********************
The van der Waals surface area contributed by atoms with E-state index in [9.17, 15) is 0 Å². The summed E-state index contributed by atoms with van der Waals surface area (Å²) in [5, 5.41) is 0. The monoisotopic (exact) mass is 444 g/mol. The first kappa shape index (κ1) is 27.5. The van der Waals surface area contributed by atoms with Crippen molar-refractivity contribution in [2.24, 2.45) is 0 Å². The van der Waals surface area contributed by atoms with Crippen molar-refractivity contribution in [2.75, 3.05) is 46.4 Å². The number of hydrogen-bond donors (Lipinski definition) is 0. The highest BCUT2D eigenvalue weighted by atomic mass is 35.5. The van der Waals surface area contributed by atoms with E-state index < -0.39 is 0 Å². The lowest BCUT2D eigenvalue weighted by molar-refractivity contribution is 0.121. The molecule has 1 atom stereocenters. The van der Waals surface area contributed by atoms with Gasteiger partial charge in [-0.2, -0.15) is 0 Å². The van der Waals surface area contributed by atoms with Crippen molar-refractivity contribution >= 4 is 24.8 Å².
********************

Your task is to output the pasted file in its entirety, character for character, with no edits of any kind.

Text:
The van der Waals surface area contributed by atoms with E-state index in [9.17, 15) is 0 Å². The summed E-state index contributed by atoms with van der Waals surface area (Å²) in [5, 5.41) is 0. The monoisotopic (exact) mass is 444 g/mol. The first kappa shape index (κ1) is 27.5. The van der Waals surface area contributed by atoms with Crippen molar-refractivity contribution in [2.24, 2.45) is 0 Å². The van der Waals surface area contributed by atoms with Crippen molar-refractivity contribution in [2.75, 3.05) is 46.4 Å². The number of hydrogen-bond donors (Lipinski definition) is 0. The highest BCUT2D eigenvalue weighted by atomic mass is 35.5. The van der Waals surface area contributed by atoms with E-state index < -0.39 is 0 Å². The lowest BCUT2D eigenvalue weighted by molar-refractivity contribution is 0.121. The molecule has 1 atom stereocenters. The van der Waals surface area contributed by atoms with Gasteiger partial charge in [-0.2, -0.15) is 0 Å². The van der Waals surface area contributed by atoms with Crippen molar-refractivity contribution >= 4 is 24.8 Å².